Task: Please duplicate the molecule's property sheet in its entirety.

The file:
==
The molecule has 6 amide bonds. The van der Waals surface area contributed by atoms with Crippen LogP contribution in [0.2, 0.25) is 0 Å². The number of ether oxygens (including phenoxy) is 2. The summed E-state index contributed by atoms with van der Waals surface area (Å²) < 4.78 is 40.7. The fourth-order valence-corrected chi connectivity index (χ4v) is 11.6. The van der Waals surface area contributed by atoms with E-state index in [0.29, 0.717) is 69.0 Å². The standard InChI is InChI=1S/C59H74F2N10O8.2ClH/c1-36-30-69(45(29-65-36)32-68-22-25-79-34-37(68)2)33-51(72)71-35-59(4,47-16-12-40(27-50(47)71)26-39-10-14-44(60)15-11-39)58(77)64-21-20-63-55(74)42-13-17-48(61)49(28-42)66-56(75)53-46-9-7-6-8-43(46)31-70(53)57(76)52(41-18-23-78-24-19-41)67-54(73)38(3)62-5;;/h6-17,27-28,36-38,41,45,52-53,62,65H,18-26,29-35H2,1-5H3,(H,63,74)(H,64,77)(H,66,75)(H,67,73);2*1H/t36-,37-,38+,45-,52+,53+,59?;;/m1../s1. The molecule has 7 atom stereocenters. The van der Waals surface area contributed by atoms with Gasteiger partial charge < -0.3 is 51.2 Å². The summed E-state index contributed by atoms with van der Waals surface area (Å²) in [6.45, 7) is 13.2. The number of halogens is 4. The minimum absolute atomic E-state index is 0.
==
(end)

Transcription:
The molecule has 6 amide bonds. The van der Waals surface area contributed by atoms with Crippen LogP contribution in [0.2, 0.25) is 0 Å². The number of ether oxygens (including phenoxy) is 2. The summed E-state index contributed by atoms with van der Waals surface area (Å²) < 4.78 is 40.7. The fourth-order valence-corrected chi connectivity index (χ4v) is 11.6. The van der Waals surface area contributed by atoms with E-state index in [0.29, 0.717) is 69.0 Å². The standard InChI is InChI=1S/C59H74F2N10O8.2ClH/c1-36-30-69(45(29-65-36)32-68-22-25-79-34-37(68)2)33-51(72)71-35-59(4,47-16-12-40(27-50(47)71)26-39-10-14-44(60)15-11-39)58(77)64-21-20-63-55(74)42-13-17-48(61)49(28-42)66-56(75)53-46-9-7-6-8-43(46)31-70(53)57(76)52(41-18-23-78-24-19-41)67-54(73)38(3)62-5;;/h6-17,27-28,36-38,41,45,52-53,62,65H,18-26,29-35H2,1-5H3,(H,63,74)(H,64,77)(H,66,75)(H,67,73);2*1H/t36-,37-,38+,45-,52+,53+,59?;;/m1../s1. The molecule has 7 atom stereocenters. The van der Waals surface area contributed by atoms with Gasteiger partial charge < -0.3 is 51.2 Å². The summed E-state index contributed by atoms with van der Waals surface area (Å²) in [6.45, 7) is 13.2. The number of halogens is 4. The minimum absolute atomic E-state index is 0.